Study examines factors that affect organ donation

July 09, 2001

CLEVELAND -- While surveys indicate that the majority of Americans believe organ donation is good, when confronted with the decision, less than half of families asked will not donate a loved one's organs for transplantation.

A new study from Case Western Reserve University's School of Medicine, published in the July 4 issue of the Journal of the American Medical Association, finds that prior knowledge of the donation process, how a family is asked, and demographics play important roles in the decision to donate.

Laura Siminoff, a CWRU professor of medicine, and colleagues studied the factors associated with families' willingness to donate relatives' organs. They analyzed data of 11,000 patient records from 1994-99 at nine trauma hospitals in Northeast Ohio and Southwest Pennsylvania. Of 420 donor-eligible cases, 238 led to organ donation and 182 did not.

From interviews with the families involved with these case, the researchers found prior knowledge of their relatives' wishes was highly influential. "People who had some sort of discussion with their family members ahead of time were much more likely to donate," says Siminoff. "It may have been a large discussion, such as 'I checked my license and I want to be a donor,' or it could have been something more casual in which somebody said, 'Listen to this news report about somebody who needs an organ. If I were ever in a situation where I could donate, I'd like to do it.' We found that having those discussions is very, very important," Siminoff says.

The researchers also found that physicians and nurses were often incorrect about assessing families' wishes, and that involving a representative from an organ procurement organization early in the process was highly effective in the donation process.

"We were surprised at how poorly health care providers did in realizing what families wanted to do," Siminoff says. "When they thought the families didn't want to donate, but the families really did, the health care providers didn't call in the organ procurement organizations. When that happens, people are less likely to donate. The organ procurement people were more effective in asking for organs."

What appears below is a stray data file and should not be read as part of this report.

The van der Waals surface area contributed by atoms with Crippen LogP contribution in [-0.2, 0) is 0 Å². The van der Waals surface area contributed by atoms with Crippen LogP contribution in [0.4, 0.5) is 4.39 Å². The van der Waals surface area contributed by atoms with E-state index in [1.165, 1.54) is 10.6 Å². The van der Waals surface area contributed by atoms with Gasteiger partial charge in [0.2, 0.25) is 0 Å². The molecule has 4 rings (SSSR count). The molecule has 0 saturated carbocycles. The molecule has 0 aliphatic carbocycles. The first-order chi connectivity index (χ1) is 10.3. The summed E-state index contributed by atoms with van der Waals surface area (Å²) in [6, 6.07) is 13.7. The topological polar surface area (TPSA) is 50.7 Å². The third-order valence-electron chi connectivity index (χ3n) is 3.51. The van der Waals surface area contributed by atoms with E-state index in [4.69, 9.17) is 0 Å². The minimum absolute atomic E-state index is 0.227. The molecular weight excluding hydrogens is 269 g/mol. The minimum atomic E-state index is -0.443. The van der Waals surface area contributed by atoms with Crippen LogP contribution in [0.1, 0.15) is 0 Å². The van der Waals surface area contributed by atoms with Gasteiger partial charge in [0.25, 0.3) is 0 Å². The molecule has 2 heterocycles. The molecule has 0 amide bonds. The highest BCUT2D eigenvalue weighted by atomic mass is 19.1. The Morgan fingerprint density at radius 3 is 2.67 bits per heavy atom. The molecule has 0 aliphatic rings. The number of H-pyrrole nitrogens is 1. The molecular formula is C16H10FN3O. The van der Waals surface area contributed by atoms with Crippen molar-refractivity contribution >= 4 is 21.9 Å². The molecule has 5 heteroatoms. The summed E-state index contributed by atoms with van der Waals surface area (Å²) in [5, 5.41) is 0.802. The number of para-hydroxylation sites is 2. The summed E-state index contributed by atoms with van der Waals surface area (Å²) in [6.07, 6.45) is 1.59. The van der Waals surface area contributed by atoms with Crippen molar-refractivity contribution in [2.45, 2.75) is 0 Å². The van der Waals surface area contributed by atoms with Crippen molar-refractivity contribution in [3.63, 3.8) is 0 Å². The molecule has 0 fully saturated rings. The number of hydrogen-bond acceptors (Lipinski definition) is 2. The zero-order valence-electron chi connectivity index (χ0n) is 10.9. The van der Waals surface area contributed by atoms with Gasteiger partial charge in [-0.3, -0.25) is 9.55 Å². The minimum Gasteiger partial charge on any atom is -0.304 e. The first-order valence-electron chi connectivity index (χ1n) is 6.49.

The study also found families were concerned about whether there was a cost involved with organ donation (there is not), whether they could still have an open casket funeral ( they could, since no disfigurement is involved with organ donation), and whether they could tailor the donations (they can designate which organs to take). "People feel really strongly about the heart," says Siminoff. "Many said, 'I can donate kidneys, I can donate the liver, but I just can't bring myself to donate the heart.' People can choose which organs to give."

Families of white, younger, and male patients were more willing to donate, and consent was higher when the patient's death was trauma related. Siminoff says that organ transplantation is one of the modern medicine's success stories, going from once being experimental to now being the treatment of choice for organ failure.

That success has greatly lengthened waiting lists for organs. About 70,000 Americans are on the waiting list, and the number rises annually. Unfortunately, the number of organ donors is about 6,000, out of a potential pool of 12,000 to 15,000 organ donors.

While less than 50 percent of eligible families donate now, and while 20 percent of families will never donate for a variety of reasons, Siminoff believes the number of families who would donate can increase dramatically if improvements were made in the public's education of the donation process and the method in which requests are made.

"We found that people don't know much about the process of donating organs, so they have many questions about what it means if they donate a loved one's organs. It is really important that someone who is an expert at making these requests comes in at an early period and starts to build rapport with the family and slowly starts talking to the family about the option of donation and about what it entails."

"People should know that their families will be the ones who will have the last word on donations, so it's very important to talk to family members about it," says Siminoff.
Other authors on the study are Nahida Gordon and Joan Hewlett of CWRU and Robert Arnold of the University of Pittsburgh. This project was funded by a grant from the Agency for Healthcare Research and Quality.

Case Western Reserve University

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